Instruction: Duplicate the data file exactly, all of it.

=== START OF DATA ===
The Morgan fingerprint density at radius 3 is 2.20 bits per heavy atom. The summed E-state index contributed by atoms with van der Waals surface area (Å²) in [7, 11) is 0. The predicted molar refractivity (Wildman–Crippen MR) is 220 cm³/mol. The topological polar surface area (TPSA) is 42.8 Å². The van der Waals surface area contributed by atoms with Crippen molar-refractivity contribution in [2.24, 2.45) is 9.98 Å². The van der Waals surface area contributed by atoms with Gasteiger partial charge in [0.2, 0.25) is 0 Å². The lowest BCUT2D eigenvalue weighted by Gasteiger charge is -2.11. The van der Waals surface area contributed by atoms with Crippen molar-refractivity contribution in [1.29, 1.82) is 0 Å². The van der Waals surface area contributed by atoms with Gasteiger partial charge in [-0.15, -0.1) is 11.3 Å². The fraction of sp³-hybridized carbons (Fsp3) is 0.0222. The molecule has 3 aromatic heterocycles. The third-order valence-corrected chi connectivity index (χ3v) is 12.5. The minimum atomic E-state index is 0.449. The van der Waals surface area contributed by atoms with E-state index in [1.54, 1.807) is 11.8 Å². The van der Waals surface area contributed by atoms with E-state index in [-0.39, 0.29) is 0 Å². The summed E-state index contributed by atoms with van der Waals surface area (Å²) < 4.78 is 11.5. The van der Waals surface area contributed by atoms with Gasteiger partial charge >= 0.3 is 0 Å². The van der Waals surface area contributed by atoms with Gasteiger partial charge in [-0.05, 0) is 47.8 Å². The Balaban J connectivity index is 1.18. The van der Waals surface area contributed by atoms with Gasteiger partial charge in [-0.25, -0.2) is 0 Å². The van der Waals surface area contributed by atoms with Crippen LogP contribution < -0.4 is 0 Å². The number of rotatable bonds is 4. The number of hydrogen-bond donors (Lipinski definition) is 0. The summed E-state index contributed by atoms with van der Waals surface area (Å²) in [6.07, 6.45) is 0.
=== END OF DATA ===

The Morgan fingerprint density at radius 3 is 2.20 bits per heavy atom. The summed E-state index contributed by atoms with van der Waals surface area (Å²) in [7, 11) is 0. The predicted molar refractivity (Wildman–Crippen MR) is 220 cm³/mol. The topological polar surface area (TPSA) is 42.8 Å². The van der Waals surface area contributed by atoms with Crippen molar-refractivity contribution in [2.24, 2.45) is 9.98 Å². The van der Waals surface area contributed by atoms with Gasteiger partial charge in [0.2, 0.25) is 0 Å². The lowest BCUT2D eigenvalue weighted by Gasteiger charge is -2.11. The van der Waals surface area contributed by atoms with Crippen molar-refractivity contribution in [1.29, 1.82) is 0 Å². The van der Waals surface area contributed by atoms with Gasteiger partial charge in [-0.15, -0.1) is 11.3 Å². The fraction of sp³-hybridized carbons (Fsp3) is 0.0222. The molecule has 3 aromatic heterocycles. The third-order valence-corrected chi connectivity index (χ3v) is 12.5. The minimum atomic E-state index is 0.449. The van der Waals surface area contributed by atoms with E-state index in [1.54, 1.807) is 11.8 Å². The van der Waals surface area contributed by atoms with E-state index in [-0.39, 0.29) is 0 Å². The summed E-state index contributed by atoms with van der Waals surface area (Å²) < 4.78 is 11.5. The van der Waals surface area contributed by atoms with Gasteiger partial charge >= 0.3 is 0 Å². The van der Waals surface area contributed by atoms with Gasteiger partial charge in [-0.05, 0) is 47.8 Å². The Balaban J connectivity index is 1.18. The van der Waals surface area contributed by atoms with Gasteiger partial charge in [-0.25, -0.2) is 0 Å². The van der Waals surface area contributed by atoms with Crippen LogP contribution < -0.4 is 0 Å². The number of rotatable bonds is 4. The number of hydrogen-bond donors (Lipinski definition) is 0. The summed E-state index contributed by atoms with van der Waals surface area (Å²) in [6.07, 6.45) is 0.